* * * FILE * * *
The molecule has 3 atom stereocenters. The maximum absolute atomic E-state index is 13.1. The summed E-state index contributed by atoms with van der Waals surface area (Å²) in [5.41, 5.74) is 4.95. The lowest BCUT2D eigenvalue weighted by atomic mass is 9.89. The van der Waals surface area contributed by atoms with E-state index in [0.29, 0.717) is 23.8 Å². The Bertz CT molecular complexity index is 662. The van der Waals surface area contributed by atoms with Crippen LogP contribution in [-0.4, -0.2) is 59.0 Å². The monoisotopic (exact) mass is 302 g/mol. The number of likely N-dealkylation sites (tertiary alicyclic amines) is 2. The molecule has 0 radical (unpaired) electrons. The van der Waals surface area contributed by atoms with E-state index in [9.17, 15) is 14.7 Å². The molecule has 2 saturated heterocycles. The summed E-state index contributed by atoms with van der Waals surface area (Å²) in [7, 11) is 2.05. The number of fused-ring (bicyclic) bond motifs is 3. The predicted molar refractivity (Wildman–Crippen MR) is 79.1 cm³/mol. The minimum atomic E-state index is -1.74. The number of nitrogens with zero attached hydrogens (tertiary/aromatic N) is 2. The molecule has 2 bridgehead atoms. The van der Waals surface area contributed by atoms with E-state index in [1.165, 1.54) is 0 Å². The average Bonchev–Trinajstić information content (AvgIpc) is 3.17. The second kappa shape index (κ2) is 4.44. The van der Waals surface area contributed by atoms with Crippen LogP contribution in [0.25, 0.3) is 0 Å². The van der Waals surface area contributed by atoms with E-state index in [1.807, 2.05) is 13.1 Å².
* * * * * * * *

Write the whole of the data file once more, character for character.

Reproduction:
The molecule has 3 atom stereocenters. The maximum absolute atomic E-state index is 13.1. The summed E-state index contributed by atoms with van der Waals surface area (Å²) in [5.41, 5.74) is 4.95. The lowest BCUT2D eigenvalue weighted by atomic mass is 9.89. The van der Waals surface area contributed by atoms with E-state index in [0.29, 0.717) is 23.8 Å². The Bertz CT molecular complexity index is 662. The van der Waals surface area contributed by atoms with Crippen LogP contribution in [-0.4, -0.2) is 59.0 Å². The monoisotopic (exact) mass is 302 g/mol. The number of likely N-dealkylation sites (tertiary alicyclic amines) is 2. The molecule has 0 radical (unpaired) electrons. The van der Waals surface area contributed by atoms with E-state index in [9.17, 15) is 14.7 Å². The molecule has 2 saturated heterocycles. The summed E-state index contributed by atoms with van der Waals surface area (Å²) in [7, 11) is 2.05. The number of fused-ring (bicyclic) bond motifs is 3. The predicted molar refractivity (Wildman–Crippen MR) is 79.1 cm³/mol. The minimum atomic E-state index is -1.74. The number of nitrogens with zero attached hydrogens (tertiary/aromatic N) is 2. The molecule has 2 bridgehead atoms. The van der Waals surface area contributed by atoms with E-state index in [1.165, 1.54) is 0 Å². The average Bonchev–Trinajstić information content (AvgIpc) is 3.17. The second kappa shape index (κ2) is 4.44. The van der Waals surface area contributed by atoms with Crippen LogP contribution in [0.25, 0.3) is 0 Å². The van der Waals surface area contributed by atoms with E-state index in [1.807, 2.05) is 13.1 Å².